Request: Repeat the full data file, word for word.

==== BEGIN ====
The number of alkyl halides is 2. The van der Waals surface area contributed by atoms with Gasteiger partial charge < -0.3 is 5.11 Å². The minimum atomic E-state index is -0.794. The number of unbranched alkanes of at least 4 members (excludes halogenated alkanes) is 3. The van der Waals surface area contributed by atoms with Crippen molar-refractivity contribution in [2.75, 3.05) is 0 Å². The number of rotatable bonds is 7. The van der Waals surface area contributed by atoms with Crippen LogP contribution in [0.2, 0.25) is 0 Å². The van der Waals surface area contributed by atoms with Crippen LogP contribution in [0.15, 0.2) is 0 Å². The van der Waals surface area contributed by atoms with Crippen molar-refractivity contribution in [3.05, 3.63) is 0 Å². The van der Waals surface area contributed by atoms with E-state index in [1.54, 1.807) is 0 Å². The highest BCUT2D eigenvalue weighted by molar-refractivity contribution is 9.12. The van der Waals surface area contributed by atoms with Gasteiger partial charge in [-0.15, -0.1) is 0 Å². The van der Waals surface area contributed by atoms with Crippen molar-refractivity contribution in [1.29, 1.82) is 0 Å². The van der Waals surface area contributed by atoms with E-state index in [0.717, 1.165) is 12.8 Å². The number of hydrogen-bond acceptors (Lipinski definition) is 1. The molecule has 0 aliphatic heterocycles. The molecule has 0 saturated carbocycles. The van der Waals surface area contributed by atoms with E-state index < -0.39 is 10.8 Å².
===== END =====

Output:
The number of alkyl halides is 2. The van der Waals surface area contributed by atoms with Gasteiger partial charge < -0.3 is 5.11 Å². The minimum atomic E-state index is -0.794. The number of unbranched alkanes of at least 4 members (excludes halogenated alkanes) is 3. The van der Waals surface area contributed by atoms with Crippen molar-refractivity contribution in [2.75, 3.05) is 0 Å². The number of rotatable bonds is 7. The van der Waals surface area contributed by atoms with Crippen LogP contribution in [0.2, 0.25) is 0 Å². The van der Waals surface area contributed by atoms with Crippen LogP contribution in [0.15, 0.2) is 0 Å². The van der Waals surface area contributed by atoms with Crippen molar-refractivity contribution in [3.05, 3.63) is 0 Å². The van der Waals surface area contributed by atoms with E-state index in [1.54, 1.807) is 0 Å². The highest BCUT2D eigenvalue weighted by molar-refractivity contribution is 9.12. The van der Waals surface area contributed by atoms with Gasteiger partial charge in [-0.15, -0.1) is 0 Å². The van der Waals surface area contributed by atoms with Crippen molar-refractivity contribution in [1.29, 1.82) is 0 Å². The van der Waals surface area contributed by atoms with E-state index in [0.717, 1.165) is 12.8 Å². The number of hydrogen-bond acceptors (Lipinski definition) is 1. The molecule has 0 aliphatic heterocycles. The molecule has 0 saturated carbocycles. The van der Waals surface area contributed by atoms with E-state index < -0.39 is 10.8 Å².